High-Fat-High-Fructose Diet Decreases Hippocampal Neuron Number in Male Rats

Inggita Kusumastuty, Frinny Sembiring, Sri Andarini, Dian Handayani


BACKGROUND: Consumption of foods and drinks high in energy, fat, and/or sugar beyond the recommended quantities can cause obesity, which triggers the incidence of brain nerve cell death related to oxidative stress, high levels of tumor necrosis factor (TNF)-α and triglycerides, and low high-density lipoprotein (HDL) levels. Progressive nerve cell death causes decreasing cognitive performance. This study aims to prove that an American Institute of Nutrition committee in 1993 (AIN-93M) diet modified with high-fat-high-fructose (HFHF) can decrease the number of hippocampal neurons. A decrease in the number of hippocampal neurons indicates progressive nerve cell death.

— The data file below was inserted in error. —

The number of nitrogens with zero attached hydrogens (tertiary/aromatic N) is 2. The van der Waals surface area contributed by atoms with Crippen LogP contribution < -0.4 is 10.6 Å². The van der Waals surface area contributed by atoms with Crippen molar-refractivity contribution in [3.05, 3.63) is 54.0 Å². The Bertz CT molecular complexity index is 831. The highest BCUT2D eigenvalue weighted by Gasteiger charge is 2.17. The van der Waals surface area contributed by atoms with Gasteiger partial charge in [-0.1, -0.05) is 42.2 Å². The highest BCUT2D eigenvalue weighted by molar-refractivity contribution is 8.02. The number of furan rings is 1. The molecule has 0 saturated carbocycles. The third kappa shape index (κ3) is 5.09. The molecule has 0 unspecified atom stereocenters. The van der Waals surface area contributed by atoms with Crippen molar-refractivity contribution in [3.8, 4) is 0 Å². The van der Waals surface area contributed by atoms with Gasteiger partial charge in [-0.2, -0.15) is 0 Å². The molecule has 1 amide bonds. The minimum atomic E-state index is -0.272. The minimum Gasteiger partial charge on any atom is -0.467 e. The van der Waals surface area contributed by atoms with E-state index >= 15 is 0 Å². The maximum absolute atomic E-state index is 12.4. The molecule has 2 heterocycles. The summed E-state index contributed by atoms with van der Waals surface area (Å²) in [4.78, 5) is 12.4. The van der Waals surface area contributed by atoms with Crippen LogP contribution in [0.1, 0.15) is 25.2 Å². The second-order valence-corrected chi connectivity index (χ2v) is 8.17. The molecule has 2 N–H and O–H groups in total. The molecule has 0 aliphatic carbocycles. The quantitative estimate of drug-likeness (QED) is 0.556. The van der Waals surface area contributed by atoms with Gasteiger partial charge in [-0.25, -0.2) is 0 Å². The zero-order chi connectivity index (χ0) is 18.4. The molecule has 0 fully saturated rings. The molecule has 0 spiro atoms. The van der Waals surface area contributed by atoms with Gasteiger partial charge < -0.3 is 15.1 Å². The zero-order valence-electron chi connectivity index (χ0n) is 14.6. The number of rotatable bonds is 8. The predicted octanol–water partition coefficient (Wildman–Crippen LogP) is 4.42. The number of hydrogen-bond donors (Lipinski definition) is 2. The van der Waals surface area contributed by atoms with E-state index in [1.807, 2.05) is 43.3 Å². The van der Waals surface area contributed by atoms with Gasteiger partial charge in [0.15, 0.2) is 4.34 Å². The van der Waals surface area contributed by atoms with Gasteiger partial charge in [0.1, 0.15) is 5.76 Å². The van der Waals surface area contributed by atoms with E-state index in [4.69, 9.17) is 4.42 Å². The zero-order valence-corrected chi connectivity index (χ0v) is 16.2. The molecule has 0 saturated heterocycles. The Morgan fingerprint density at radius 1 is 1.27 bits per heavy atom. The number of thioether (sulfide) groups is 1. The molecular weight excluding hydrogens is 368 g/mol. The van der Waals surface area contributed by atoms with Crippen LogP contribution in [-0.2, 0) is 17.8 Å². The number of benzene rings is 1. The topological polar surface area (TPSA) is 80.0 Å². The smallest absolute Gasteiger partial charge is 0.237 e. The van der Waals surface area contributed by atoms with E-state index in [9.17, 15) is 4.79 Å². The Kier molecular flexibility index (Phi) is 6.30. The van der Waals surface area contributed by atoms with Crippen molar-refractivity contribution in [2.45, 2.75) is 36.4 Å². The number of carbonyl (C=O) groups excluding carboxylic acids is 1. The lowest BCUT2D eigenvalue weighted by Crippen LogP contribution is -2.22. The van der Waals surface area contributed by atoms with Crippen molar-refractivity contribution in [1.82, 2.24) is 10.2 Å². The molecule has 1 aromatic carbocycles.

METHODS: An experimental study using a post-test control group design was carried out using male Sprague Dawley rats. Samples were selected using simple random sampling to divide them into two groups, Group I was AIN-93M-modified HFHF diet (n=14) and Group II was AIN-93M standard (n=16). The number of visible neurons was measured in the hippocampus area of Sprague Dawley rats’ brains, stained with haemotoxylin and eosin (H&E) and scanned under 400x magnification. Neurons were counted in 10 visual fields using the "Cell_Count" application.

RESULTS: The data were analysed by Pearson’s correlation test using SPSS. The results show that rats in Group I had a greater weight gain and fewer neurons than those in the Group II (p=0.023, r=-0.413).

CONCLUSION: The consumption of foods high in fat and fructose can cause an increase in nerve cell death, as shown by the decrease in the number of hippocampal neurons.

KEYWORDS: brain nerve cells, high fat, high fructose, increased body weight

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DOI: https://doi.org/10.18585/inabj.v12i1.865

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